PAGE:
Thanks again for your interest and support in what we are doing. Best wishes for 2009 and beyond!
2009 Kenda Karma Ad
Kenda Mountain Bike Tires – In For Review
This week, I received a box of Kenda tires to review. Kenda is known for their signature series line of tires designed by some of mountain biking’s legends.
So which mountain bike tires from Kenda came in by box?
Kenda ExCavator – Eric Carter Signature Series
Qty 2 – 26 x 2.35; 120 TPI Casing; Folding Bead; Dual Tread Compound; Weight – Claimed 729+38g, Actual 730g
Kenda Telonix – Hans Rey Signature Series
Qty 2 – 26 x 2.40; 60 TPI Casing; Folding Bead; Dual Tread Compound; Iron Cap; Weight – Claimed 1002+52g, Actual 940g
Qty 2 – 26 x 2.40; DH Casing; Stick-E; Weight – Claimed 1383+80g, Actual 1260g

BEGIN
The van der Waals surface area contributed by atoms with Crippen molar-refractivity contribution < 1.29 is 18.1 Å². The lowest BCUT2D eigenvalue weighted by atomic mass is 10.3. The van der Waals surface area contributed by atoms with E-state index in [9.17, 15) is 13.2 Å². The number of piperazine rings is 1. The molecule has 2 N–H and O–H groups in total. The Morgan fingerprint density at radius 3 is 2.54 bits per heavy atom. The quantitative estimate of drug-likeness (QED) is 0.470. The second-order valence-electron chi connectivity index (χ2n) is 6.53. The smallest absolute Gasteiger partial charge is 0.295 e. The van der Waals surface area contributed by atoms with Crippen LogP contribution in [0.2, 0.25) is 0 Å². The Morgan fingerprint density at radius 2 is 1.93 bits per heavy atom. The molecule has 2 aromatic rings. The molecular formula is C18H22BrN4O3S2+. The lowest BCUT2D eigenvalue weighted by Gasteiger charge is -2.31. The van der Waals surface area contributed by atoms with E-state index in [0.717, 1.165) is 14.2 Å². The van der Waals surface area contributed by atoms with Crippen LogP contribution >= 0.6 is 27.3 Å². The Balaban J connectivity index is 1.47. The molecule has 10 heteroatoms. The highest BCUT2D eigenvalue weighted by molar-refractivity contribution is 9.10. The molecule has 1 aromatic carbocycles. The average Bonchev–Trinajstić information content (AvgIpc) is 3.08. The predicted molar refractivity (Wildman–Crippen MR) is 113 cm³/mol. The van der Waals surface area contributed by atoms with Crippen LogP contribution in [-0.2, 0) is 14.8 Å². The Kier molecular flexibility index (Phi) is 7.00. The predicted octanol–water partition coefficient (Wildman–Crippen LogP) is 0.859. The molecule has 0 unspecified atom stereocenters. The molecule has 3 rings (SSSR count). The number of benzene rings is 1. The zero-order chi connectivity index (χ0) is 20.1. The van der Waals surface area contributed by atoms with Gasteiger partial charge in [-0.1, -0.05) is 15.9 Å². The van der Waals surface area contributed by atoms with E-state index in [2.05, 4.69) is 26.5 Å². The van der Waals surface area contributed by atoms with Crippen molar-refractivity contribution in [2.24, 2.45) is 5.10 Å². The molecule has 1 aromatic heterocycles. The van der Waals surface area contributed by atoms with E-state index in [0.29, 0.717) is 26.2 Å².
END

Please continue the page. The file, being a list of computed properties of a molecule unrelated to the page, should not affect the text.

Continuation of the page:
Kenda Nevegal – John Tomac Signature Series
Qty 2 – 26 x 2.50; 60 TPI Casing; Folding Bead; Stick-E; Weight – Claimed 899+46g, Actual 900g
Kenda K-Rad – Dirt Jump/Urban Tire
Qty 2 – 2.30; 30 TPI Casing; Weight – Claimed 775+45g, Actual 900g
Reviewing The Kenda Mountain Bike Tires
Over the course of the next month, we are going to put these tires through the paces. With the help of two other test riders…Chad Oliver and another (TBA)…we will keep you updated on the progress of this review.
All weights were done on a…
Ultimate Support Alpine Digital Bicycle Scale
For more information on these Kenda mountain bike tires and the other tread patterns in their signature series line…visit Kenda Mountain Bike Tires.
Kenda ExCavator Mountain Bike Tire
Kenda Mountain Bike Tires
Kenda Telonix Mountain Bike Tires